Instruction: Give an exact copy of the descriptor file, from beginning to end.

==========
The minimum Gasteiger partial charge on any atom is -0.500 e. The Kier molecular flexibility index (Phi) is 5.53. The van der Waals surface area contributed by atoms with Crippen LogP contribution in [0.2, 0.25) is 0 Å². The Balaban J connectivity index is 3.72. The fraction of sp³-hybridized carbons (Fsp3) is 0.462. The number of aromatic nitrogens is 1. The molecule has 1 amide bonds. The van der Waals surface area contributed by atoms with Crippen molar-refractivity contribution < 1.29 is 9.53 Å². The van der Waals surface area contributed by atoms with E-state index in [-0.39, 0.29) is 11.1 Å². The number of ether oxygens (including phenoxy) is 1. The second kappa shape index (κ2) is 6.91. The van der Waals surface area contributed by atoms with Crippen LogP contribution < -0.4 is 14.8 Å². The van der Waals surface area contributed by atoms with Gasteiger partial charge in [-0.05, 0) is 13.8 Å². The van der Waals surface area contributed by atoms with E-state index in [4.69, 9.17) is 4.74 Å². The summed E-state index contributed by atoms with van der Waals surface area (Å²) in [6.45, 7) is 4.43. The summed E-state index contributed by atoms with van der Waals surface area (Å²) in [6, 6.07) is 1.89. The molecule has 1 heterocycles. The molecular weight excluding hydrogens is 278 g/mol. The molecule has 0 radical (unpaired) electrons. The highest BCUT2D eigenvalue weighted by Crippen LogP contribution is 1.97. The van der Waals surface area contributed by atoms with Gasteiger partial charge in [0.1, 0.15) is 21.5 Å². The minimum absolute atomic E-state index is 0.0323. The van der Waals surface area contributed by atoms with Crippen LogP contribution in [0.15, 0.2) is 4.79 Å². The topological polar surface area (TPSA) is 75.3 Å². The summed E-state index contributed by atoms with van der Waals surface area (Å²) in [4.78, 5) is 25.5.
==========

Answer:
The minimum Gasteiger partial charge on any atom is -0.500 e. The Kier molecular flexibility index (Phi) is 5.53. The van der Waals surface area contributed by atoms with Crippen LogP contribution in [0.2, 0.25) is 0 Å². The Balaban J connectivity index is 3.72. The fraction of sp³-hybridized carbons (Fsp3) is 0.462. The number of aromatic nitrogens is 1. The molecule has 1 amide bonds. The van der Waals surface area contributed by atoms with Crippen molar-refractivity contribution < 1.29 is 9.53 Å². The van der Waals surface area contributed by atoms with E-state index in [-0.39, 0.29) is 11.1 Å². The number of ether oxygens (including phenoxy) is 1. The second kappa shape index (κ2) is 6.91. The van der Waals surface area contributed by atoms with Crippen LogP contribution < -0.4 is 14.8 Å². The van der Waals surface area contributed by atoms with Gasteiger partial charge in [-0.05, 0) is 13.8 Å². The van der Waals surface area contributed by atoms with E-state index in [4.69, 9.17) is 4.74 Å². The summed E-state index contributed by atoms with van der Waals surface area (Å²) in [6.45, 7) is 4.43. The summed E-state index contributed by atoms with van der Waals surface area (Å²) in [6, 6.07) is 1.89. The molecule has 1 heterocycles. The molecular weight excluding hydrogens is 278 g/mol. The molecule has 0 radical (unpaired) electrons. The highest BCUT2D eigenvalue weighted by Crippen LogP contribution is 1.97. The van der Waals surface area contributed by atoms with Gasteiger partial charge in [0.1, 0.15) is 21.5 Å². The minimum absolute atomic E-state index is 0.0323. The van der Waals surface area contributed by atoms with Crippen LogP contribution in [0.15, 0.2) is 4.79 Å². The topological polar surface area (TPSA) is 75.3 Å². The summed E-state index contributed by atoms with van der Waals surface area (Å²) in [4.78, 5) is 25.5.